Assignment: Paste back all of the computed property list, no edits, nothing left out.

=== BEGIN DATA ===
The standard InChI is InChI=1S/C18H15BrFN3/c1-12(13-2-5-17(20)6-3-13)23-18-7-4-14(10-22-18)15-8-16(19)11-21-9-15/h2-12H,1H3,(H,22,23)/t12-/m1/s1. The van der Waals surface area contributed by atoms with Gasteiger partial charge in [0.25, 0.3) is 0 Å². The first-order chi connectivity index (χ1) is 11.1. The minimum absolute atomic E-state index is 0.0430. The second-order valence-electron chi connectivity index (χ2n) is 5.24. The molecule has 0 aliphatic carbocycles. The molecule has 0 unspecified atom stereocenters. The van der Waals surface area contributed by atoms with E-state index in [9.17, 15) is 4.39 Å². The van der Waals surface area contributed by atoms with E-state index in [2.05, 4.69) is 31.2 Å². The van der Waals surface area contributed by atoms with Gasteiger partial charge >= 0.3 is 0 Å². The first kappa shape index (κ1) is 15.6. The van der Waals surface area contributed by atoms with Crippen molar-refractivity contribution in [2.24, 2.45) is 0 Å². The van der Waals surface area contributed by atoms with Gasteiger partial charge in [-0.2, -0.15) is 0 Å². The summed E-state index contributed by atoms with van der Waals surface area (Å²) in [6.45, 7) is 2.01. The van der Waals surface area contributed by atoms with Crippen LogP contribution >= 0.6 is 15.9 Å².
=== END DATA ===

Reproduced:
The standard InChI is InChI=1S/C18H15BrFN3/c1-12(13-2-5-17(20)6-3-13)23-18-7-4-14(10-22-18)15-8-16(19)11-21-9-15/h2-12H,1H3,(H,22,23)/t12-/m1/s1. The van der Waals surface area contributed by atoms with Gasteiger partial charge in [0.25, 0.3) is 0 Å². The first-order chi connectivity index (χ1) is 11.1. The minimum absolute atomic E-state index is 0.0430. The second-order valence-electron chi connectivity index (χ2n) is 5.24. The molecule has 0 aliphatic carbocycles. The molecule has 0 unspecified atom stereocenters. The van der Waals surface area contributed by atoms with E-state index in [9.17, 15) is 4.39 Å². The van der Waals surface area contributed by atoms with E-state index in [2.05, 4.69) is 31.2 Å². The van der Waals surface area contributed by atoms with Gasteiger partial charge >= 0.3 is 0 Å². The first kappa shape index (κ1) is 15.6. The van der Waals surface area contributed by atoms with Crippen molar-refractivity contribution in [2.24, 2.45) is 0 Å². The van der Waals surface area contributed by atoms with Gasteiger partial charge in [-0.2, -0.15) is 0 Å². The summed E-state index contributed by atoms with van der Waals surface area (Å²) in [6.45, 7) is 2.01. The van der Waals surface area contributed by atoms with Crippen LogP contribution >= 0.6 is 15.9 Å².